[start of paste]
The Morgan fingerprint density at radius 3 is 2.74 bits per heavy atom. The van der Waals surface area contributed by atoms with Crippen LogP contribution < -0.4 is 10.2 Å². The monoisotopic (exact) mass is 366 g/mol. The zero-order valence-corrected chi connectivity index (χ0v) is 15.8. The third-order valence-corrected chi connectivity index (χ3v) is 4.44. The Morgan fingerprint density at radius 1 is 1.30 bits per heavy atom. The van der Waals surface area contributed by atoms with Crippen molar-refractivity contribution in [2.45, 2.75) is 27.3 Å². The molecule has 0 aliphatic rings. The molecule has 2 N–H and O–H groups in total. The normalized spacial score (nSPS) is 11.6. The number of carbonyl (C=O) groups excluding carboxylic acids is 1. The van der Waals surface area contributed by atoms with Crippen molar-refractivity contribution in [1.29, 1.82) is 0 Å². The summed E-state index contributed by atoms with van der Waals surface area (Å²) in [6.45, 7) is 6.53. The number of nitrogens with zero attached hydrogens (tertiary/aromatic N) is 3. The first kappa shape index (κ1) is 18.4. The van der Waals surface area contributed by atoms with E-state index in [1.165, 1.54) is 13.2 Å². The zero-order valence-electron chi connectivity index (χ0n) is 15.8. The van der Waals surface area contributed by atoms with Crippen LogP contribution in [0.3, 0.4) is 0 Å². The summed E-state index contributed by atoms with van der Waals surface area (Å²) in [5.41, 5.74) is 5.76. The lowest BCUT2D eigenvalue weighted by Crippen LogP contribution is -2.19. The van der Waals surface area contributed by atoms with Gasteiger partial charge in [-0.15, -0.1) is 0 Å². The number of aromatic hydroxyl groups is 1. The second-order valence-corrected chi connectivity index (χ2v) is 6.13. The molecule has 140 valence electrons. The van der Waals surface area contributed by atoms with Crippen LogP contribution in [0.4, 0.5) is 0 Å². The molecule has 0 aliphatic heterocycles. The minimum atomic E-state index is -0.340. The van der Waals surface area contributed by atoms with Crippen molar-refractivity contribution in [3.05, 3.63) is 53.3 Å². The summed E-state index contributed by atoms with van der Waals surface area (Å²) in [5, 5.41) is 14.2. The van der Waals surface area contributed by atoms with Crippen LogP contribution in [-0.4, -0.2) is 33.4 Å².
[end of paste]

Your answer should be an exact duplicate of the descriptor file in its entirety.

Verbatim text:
The Morgan fingerprint density at radius 3 is 2.74 bits per heavy atom. The van der Waals surface area contributed by atoms with Crippen LogP contribution < -0.4 is 10.2 Å². The monoisotopic (exact) mass is 366 g/mol. The zero-order valence-corrected chi connectivity index (χ0v) is 15.8. The third-order valence-corrected chi connectivity index (χ3v) is 4.44. The Morgan fingerprint density at radius 1 is 1.30 bits per heavy atom. The van der Waals surface area contributed by atoms with Crippen molar-refractivity contribution in [2.45, 2.75) is 27.3 Å². The molecule has 0 aliphatic rings. The molecule has 2 N–H and O–H groups in total. The normalized spacial score (nSPS) is 11.6. The number of carbonyl (C=O) groups excluding carboxylic acids is 1. The van der Waals surface area contributed by atoms with Crippen molar-refractivity contribution in [1.29, 1.82) is 0 Å². The summed E-state index contributed by atoms with van der Waals surface area (Å²) in [6.45, 7) is 6.53. The number of nitrogens with zero attached hydrogens (tertiary/aromatic N) is 3. The first kappa shape index (κ1) is 18.4. The van der Waals surface area contributed by atoms with E-state index in [1.165, 1.54) is 13.2 Å². The zero-order valence-electron chi connectivity index (χ0n) is 15.8. The van der Waals surface area contributed by atoms with Crippen LogP contribution in [0.3, 0.4) is 0 Å². The summed E-state index contributed by atoms with van der Waals surface area (Å²) in [5.41, 5.74) is 5.76. The lowest BCUT2D eigenvalue weighted by Crippen LogP contribution is -2.19. The van der Waals surface area contributed by atoms with Gasteiger partial charge in [-0.15, -0.1) is 0 Å². The number of aromatic hydroxyl groups is 1. The second-order valence-corrected chi connectivity index (χ2v) is 6.13. The molecule has 140 valence electrons. The van der Waals surface area contributed by atoms with Crippen LogP contribution in [0.4, 0.5) is 0 Å². The molecule has 0 aliphatic heterocycles. The minimum atomic E-state index is -0.340. The van der Waals surface area contributed by atoms with Crippen molar-refractivity contribution in [3.05, 3.63) is 53.3 Å². The summed E-state index contributed by atoms with van der Waals surface area (Å²) in [5, 5.41) is 14.2. The van der Waals surface area contributed by atoms with Crippen LogP contribution in [-0.4, -0.2) is 33.4 Å².